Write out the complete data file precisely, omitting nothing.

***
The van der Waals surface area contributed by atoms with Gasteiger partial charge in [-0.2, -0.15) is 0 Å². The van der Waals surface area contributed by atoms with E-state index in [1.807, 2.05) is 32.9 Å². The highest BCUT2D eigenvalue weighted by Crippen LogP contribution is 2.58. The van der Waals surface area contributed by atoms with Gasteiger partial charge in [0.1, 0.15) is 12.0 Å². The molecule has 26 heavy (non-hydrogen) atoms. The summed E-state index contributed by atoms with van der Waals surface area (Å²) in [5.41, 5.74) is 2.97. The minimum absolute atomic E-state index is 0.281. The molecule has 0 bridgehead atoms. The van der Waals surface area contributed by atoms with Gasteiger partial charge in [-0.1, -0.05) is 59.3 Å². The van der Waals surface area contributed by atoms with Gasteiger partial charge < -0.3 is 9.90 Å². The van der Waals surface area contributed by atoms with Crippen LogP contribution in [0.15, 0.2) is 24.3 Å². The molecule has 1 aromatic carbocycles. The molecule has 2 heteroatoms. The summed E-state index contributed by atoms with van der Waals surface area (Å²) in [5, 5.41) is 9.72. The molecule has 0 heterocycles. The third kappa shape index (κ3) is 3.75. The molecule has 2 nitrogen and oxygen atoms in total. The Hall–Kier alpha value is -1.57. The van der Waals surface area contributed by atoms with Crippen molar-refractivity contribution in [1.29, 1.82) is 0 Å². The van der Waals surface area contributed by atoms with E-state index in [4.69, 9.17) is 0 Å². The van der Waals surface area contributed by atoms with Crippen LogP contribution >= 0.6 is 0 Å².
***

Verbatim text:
The van der Waals surface area contributed by atoms with Gasteiger partial charge in [-0.2, -0.15) is 0 Å². The van der Waals surface area contributed by atoms with E-state index in [1.807, 2.05) is 32.9 Å². The highest BCUT2D eigenvalue weighted by Crippen LogP contribution is 2.58. The van der Waals surface area contributed by atoms with Gasteiger partial charge in [0.1, 0.15) is 12.0 Å². The molecule has 26 heavy (non-hydrogen) atoms. The summed E-state index contributed by atoms with van der Waals surface area (Å²) in [5.41, 5.74) is 2.97. The minimum absolute atomic E-state index is 0.281. The molecule has 0 bridgehead atoms. The van der Waals surface area contributed by atoms with Gasteiger partial charge in [-0.1, -0.05) is 59.3 Å². The van der Waals surface area contributed by atoms with Gasteiger partial charge < -0.3 is 9.90 Å². The van der Waals surface area contributed by atoms with Crippen LogP contribution in [0.15, 0.2) is 24.3 Å². The molecule has 1 aromatic carbocycles. The molecule has 2 heteroatoms. The summed E-state index contributed by atoms with van der Waals surface area (Å²) in [5, 5.41) is 9.72. The molecule has 0 heterocycles. The third kappa shape index (κ3) is 3.75. The molecule has 2 nitrogen and oxygen atoms in total. The Hall–Kier alpha value is -1.57. The van der Waals surface area contributed by atoms with Crippen molar-refractivity contribution in [1.29, 1.82) is 0 Å². The van der Waals surface area contributed by atoms with E-state index in [4.69, 9.17) is 0 Å². The van der Waals surface area contributed by atoms with Crippen LogP contribution >= 0.6 is 0 Å².